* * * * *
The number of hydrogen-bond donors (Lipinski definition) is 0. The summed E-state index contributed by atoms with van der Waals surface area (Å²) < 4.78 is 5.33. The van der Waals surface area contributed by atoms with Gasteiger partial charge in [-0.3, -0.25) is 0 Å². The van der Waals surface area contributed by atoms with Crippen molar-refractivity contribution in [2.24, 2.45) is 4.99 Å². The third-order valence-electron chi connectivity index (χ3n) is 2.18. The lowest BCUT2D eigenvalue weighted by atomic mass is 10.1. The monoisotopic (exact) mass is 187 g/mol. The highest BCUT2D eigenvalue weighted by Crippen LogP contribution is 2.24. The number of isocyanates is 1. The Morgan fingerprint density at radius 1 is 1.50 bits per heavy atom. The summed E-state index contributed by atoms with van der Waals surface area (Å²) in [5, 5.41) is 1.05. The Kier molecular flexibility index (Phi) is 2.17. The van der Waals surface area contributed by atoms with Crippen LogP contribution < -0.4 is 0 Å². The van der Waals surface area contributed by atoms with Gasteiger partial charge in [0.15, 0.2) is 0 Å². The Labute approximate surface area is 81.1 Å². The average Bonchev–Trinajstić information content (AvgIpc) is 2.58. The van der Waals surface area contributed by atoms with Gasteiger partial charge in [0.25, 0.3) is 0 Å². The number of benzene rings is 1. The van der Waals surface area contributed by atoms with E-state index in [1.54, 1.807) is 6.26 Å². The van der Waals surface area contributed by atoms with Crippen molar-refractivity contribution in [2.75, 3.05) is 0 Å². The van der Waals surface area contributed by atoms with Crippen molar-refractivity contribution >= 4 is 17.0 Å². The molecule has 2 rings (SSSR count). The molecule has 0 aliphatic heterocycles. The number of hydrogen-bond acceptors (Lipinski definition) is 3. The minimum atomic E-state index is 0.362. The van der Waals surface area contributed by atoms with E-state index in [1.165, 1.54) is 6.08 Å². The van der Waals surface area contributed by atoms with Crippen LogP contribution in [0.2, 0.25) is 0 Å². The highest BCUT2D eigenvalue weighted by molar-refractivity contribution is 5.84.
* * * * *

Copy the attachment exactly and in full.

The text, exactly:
The number of hydrogen-bond donors (Lipinski definition) is 0. The summed E-state index contributed by atoms with van der Waals surface area (Å²) < 4.78 is 5.33. The van der Waals surface area contributed by atoms with Gasteiger partial charge in [-0.3, -0.25) is 0 Å². The van der Waals surface area contributed by atoms with Crippen molar-refractivity contribution in [2.24, 2.45) is 4.99 Å². The third-order valence-electron chi connectivity index (χ3n) is 2.18. The lowest BCUT2D eigenvalue weighted by atomic mass is 10.1. The monoisotopic (exact) mass is 187 g/mol. The highest BCUT2D eigenvalue weighted by Crippen LogP contribution is 2.24. The number of isocyanates is 1. The Morgan fingerprint density at radius 1 is 1.50 bits per heavy atom. The summed E-state index contributed by atoms with van der Waals surface area (Å²) in [5, 5.41) is 1.05. The Kier molecular flexibility index (Phi) is 2.17. The van der Waals surface area contributed by atoms with Crippen LogP contribution < -0.4 is 0 Å². The van der Waals surface area contributed by atoms with Gasteiger partial charge in [0.15, 0.2) is 0 Å². The Labute approximate surface area is 81.1 Å². The average Bonchev–Trinajstić information content (AvgIpc) is 2.58. The van der Waals surface area contributed by atoms with Gasteiger partial charge in [0.25, 0.3) is 0 Å². The number of benzene rings is 1. The van der Waals surface area contributed by atoms with E-state index in [1.54, 1.807) is 6.26 Å². The van der Waals surface area contributed by atoms with Crippen molar-refractivity contribution in [2.75, 3.05) is 0 Å². The van der Waals surface area contributed by atoms with Crippen molar-refractivity contribution >= 4 is 17.0 Å². The molecule has 2 rings (SSSR count). The molecule has 0 aliphatic heterocycles. The number of hydrogen-bond acceptors (Lipinski definition) is 3. The minimum atomic E-state index is 0.362. The van der Waals surface area contributed by atoms with E-state index in [1.165, 1.54) is 6.08 Å². The van der Waals surface area contributed by atoms with Crippen LogP contribution in [0.2, 0.25) is 0 Å². The highest BCUT2D eigenvalue weighted by molar-refractivity contribution is 5.84.